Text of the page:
The only time Dolphus Raymond shows up in this novel is in chapter 16. The first time the kids see Mr. Raymond is on the day of the trial, and Jem wonders how someone can be drunk enough to fall out of his saddle so early in the morning.
We learn that Mr. Raymond doesn't socialize with the white folks in town, though that's more by their choice than his. He is seated with the Negroes who have gathered for the trial--clearly an unusual practice for a white man in Maycomb. Jem says:
"He likes 'em better'n he likes us, I reckon. Lives by himself way down near the county line. He's got a colored woman and all sorts of mixed chillun."
Dolphus is clearly an outcast in the town of Maycomb, and he understands why--he makes the fine people of the town nervous because he has crossed racials line and seems comfortable and content to have done so.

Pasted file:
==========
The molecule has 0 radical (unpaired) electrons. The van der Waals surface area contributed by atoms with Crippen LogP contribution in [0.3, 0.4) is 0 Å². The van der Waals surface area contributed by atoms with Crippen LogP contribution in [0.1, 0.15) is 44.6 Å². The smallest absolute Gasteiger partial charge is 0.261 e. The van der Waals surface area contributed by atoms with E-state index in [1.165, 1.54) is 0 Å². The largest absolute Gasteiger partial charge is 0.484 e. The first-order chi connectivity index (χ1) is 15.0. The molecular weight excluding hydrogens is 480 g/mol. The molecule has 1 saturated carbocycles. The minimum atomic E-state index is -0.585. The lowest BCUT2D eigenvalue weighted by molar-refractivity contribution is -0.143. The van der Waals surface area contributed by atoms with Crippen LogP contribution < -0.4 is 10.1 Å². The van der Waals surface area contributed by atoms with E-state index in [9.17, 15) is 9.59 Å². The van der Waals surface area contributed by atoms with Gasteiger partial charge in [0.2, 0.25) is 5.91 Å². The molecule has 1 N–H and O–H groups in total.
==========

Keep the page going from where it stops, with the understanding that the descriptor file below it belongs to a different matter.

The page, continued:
"'He doesn't look like trash,' said Dill.
'He's not, he owns all one side of the riverbank down there, and he's from a real old family to boot.'"
We discover he has a bit of a sordid past involving a former white fiancee and a black mistress and a shotgun (you can find that one yourself--what a story!), but "'he's real good to those chillun'...."
He is not, in fact, a drunk--his brown paper bag holds nothing stronger than a bottle of Coca Cola. When asked, he explains he does this drunk act in order to let others find something else to criticize him about other than the obvious racial issues.
In short, Dolphus Raymond is a character, literally, who emphasizes the obvious prejudice in Maycomb and demonstrates for Jem and Scout that loving people is far more important than loving the mindless traditions of hate.